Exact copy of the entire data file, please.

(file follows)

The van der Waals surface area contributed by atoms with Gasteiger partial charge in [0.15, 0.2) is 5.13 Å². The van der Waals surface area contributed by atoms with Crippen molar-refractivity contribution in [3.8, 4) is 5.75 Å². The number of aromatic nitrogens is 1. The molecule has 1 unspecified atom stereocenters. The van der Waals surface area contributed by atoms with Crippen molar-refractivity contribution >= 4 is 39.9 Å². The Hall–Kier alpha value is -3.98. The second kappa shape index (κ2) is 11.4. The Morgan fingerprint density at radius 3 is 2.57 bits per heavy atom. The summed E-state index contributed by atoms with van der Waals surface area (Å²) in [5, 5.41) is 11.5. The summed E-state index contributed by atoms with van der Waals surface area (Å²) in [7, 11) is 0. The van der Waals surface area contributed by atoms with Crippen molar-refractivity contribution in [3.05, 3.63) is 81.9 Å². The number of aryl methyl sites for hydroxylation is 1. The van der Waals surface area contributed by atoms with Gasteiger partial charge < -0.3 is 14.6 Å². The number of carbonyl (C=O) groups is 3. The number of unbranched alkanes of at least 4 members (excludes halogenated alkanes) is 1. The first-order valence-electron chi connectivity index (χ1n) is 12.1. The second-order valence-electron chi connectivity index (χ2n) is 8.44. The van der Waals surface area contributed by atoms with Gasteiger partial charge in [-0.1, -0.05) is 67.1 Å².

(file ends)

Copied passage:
The van der Waals surface area contributed by atoms with Gasteiger partial charge in [0.15, 0.2) is 5.13 Å². The van der Waals surface area contributed by atoms with Crippen molar-refractivity contribution in [3.8, 4) is 5.75 Å². The number of aromatic nitrogens is 1. The molecule has 1 unspecified atom stereocenters. The van der Waals surface area contributed by atoms with Crippen molar-refractivity contribution >= 4 is 39.9 Å². The Hall–Kier alpha value is -3.98. The second kappa shape index (κ2) is 11.4. The Morgan fingerprint density at radius 3 is 2.57 bits per heavy atom. The summed E-state index contributed by atoms with van der Waals surface area (Å²) in [5, 5.41) is 11.5. The summed E-state index contributed by atoms with van der Waals surface area (Å²) in [7, 11) is 0. The van der Waals surface area contributed by atoms with Crippen molar-refractivity contribution in [3.05, 3.63) is 81.9 Å². The number of aryl methyl sites for hydroxylation is 1. The van der Waals surface area contributed by atoms with Gasteiger partial charge < -0.3 is 14.6 Å². The number of carbonyl (C=O) groups is 3. The number of unbranched alkanes of at least 4 members (excludes halogenated alkanes) is 1. The first-order valence-electron chi connectivity index (χ1n) is 12.1. The second-order valence-electron chi connectivity index (χ2n) is 8.44. The van der Waals surface area contributed by atoms with Gasteiger partial charge in [-0.1, -0.05) is 67.1 Å².